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7 Ways Businesses Kill their Chances for Publicity

Business owners are largely unaware of the benefits of publicity. Few pursue publicity and fewer still know how to handle it when it arrives.

 
PRLog - May 30, 2014 - SEATTLE -- Although self-generated publicity has built many brands into household names, most business owners don't include it in their marketing plans. Publicity is a poorly understood word, associated mostly with Hollywood celebrities. This popular myth causes many business owners to view publicity as random, isolated, and beyond their control instead of a chance to boost sales. As such, they make these common mistakes:

Not reaching out - publicity is overwhelmingly self-generated. Business owners  have a greater chance of connecting to media types by contacting them with a story rather than waiting to get discovered.
Not having an interesting story - human interest is the only reason businesses get publicity. Business owners must produce a hook or reason to care about them to receive press/media coverage.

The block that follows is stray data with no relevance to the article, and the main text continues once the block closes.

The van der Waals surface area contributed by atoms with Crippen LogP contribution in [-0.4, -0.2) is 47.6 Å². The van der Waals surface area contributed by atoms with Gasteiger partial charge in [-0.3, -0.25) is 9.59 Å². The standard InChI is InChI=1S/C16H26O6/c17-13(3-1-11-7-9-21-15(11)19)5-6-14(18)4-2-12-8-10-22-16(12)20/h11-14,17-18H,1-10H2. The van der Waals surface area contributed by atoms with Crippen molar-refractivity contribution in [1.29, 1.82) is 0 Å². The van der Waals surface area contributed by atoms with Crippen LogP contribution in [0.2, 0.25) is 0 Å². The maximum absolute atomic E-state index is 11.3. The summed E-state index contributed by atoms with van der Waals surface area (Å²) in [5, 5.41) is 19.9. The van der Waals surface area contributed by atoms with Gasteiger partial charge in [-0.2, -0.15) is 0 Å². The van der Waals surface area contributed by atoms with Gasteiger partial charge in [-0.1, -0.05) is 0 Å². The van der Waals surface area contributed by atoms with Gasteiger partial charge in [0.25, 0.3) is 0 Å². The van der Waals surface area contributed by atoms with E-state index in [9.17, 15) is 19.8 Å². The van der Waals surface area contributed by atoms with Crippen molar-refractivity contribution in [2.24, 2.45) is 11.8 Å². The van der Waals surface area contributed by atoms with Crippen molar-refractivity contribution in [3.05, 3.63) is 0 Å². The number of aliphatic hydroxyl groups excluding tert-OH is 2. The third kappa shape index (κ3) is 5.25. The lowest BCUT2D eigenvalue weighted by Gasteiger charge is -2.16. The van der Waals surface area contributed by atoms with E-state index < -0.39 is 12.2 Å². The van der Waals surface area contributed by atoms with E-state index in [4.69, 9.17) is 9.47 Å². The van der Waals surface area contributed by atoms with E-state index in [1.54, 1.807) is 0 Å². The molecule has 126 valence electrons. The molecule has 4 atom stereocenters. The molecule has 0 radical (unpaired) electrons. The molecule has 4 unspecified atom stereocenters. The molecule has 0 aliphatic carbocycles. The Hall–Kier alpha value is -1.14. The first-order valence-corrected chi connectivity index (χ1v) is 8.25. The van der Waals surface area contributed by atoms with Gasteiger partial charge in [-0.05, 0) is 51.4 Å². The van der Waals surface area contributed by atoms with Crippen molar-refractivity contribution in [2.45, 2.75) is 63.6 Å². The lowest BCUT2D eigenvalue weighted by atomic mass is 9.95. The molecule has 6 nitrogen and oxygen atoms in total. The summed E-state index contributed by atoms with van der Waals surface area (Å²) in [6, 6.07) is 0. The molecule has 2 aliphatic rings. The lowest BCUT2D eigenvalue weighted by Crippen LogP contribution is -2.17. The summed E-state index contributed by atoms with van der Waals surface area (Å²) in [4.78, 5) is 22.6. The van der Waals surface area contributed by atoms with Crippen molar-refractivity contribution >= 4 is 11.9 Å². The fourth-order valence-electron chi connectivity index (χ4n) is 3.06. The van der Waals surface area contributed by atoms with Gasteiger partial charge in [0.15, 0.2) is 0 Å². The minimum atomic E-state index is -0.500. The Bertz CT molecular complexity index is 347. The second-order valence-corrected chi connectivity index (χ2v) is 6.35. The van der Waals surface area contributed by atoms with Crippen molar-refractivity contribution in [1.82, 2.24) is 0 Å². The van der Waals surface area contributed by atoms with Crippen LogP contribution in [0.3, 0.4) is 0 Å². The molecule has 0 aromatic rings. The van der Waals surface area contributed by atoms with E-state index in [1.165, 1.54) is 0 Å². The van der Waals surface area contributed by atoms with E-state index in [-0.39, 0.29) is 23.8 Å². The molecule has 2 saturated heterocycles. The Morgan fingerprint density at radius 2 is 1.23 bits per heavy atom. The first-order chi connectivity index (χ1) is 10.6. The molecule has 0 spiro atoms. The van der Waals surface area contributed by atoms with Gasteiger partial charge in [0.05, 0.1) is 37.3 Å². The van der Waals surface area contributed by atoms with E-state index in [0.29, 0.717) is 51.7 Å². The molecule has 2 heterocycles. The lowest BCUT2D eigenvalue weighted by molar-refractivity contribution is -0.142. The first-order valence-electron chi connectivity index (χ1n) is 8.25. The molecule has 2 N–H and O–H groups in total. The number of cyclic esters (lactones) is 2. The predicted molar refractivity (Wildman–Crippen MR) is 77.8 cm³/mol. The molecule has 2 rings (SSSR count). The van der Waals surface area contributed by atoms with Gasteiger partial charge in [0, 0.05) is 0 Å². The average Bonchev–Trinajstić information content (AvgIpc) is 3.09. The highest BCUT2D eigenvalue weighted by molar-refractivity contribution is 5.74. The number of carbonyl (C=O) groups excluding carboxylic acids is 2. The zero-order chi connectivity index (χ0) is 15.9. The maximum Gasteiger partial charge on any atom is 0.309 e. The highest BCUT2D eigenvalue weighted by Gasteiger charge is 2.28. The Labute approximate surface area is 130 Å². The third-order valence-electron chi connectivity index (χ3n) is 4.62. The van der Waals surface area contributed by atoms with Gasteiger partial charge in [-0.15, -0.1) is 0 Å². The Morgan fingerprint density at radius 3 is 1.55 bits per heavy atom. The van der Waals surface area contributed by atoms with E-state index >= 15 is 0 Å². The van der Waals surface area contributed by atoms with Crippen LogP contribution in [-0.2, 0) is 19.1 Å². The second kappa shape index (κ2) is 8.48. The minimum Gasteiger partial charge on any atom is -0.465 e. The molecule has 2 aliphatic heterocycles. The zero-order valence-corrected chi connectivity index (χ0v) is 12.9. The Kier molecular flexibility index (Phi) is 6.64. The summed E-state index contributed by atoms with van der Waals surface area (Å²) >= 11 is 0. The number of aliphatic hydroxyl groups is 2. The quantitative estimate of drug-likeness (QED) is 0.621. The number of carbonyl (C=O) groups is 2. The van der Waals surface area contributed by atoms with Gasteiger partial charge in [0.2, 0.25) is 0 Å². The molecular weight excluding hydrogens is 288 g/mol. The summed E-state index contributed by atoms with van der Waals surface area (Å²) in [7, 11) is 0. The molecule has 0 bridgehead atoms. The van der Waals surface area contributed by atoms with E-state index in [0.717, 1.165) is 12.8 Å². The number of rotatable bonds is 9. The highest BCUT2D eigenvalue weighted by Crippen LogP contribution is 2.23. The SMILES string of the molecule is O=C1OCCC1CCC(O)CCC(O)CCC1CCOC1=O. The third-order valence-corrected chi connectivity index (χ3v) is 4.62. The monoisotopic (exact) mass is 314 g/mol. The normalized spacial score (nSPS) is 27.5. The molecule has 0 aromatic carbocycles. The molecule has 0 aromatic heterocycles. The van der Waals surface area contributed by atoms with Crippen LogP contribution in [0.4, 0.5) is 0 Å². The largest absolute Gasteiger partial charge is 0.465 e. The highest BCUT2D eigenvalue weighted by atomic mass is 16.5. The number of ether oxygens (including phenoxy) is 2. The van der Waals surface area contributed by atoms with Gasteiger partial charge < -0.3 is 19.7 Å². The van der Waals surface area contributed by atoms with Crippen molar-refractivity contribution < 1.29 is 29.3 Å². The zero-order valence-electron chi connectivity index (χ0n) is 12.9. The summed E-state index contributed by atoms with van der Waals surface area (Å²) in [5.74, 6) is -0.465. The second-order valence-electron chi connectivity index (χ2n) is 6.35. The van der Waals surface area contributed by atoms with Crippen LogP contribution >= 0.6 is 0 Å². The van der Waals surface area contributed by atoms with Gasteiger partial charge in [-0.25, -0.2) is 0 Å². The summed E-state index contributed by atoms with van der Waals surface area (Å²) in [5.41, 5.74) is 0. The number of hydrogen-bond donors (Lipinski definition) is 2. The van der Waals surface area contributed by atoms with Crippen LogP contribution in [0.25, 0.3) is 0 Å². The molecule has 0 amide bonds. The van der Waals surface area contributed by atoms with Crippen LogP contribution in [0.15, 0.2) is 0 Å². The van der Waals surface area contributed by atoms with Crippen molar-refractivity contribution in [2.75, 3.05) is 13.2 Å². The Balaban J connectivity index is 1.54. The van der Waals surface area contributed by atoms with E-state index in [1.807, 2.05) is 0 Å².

Not having an answer - business owners need ready, convincing answers to their most common questions. Short, sound bite sized responses work best for the media.
Not responding in time - reporters, writers, bloggers, etc. work under tight deadlines. When they are looking for a comment or answer, the first one to respond is usually the one quoted.
Not mentioning any previous publicity - past publicity builds credibility and reassurance. The press respects the press. They will always choose a business that's been vetted over one that has not.
Not sticking to a blueprint - repeat publicity is largely the same story aimed at a new audience. If it worked once, it will work a second time. Business owners who fail to recognize this limit the impact of publicity.
Not repackaging publicity - publicity of any type can be repackaged and recycled to fit multiple formats. Business owners waste publicity when they limit it to one medium.

"I work with clients who have tried to publicize their businesses in the past and failed," says Mike Devaney a Seattle-based marketing consultant. "That's usually because they were missing some key ingredients necessary for profiting from publicity. Once they learn how the game works, they practice and feel confident pursuing publicity."


Mike Devaney is a Seattle copywriter and small business marketing consultant. Contact him at http://www.mikedevaney.com/

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Source:Mike Devaney
City/Town:Seattle - Washington - United States
Industry:Business, Movies
Tags:Hollywood, celebrities, publicity, Marketing
Last Updated:May 30, 2014
Shortcut:prlog.org/12330458
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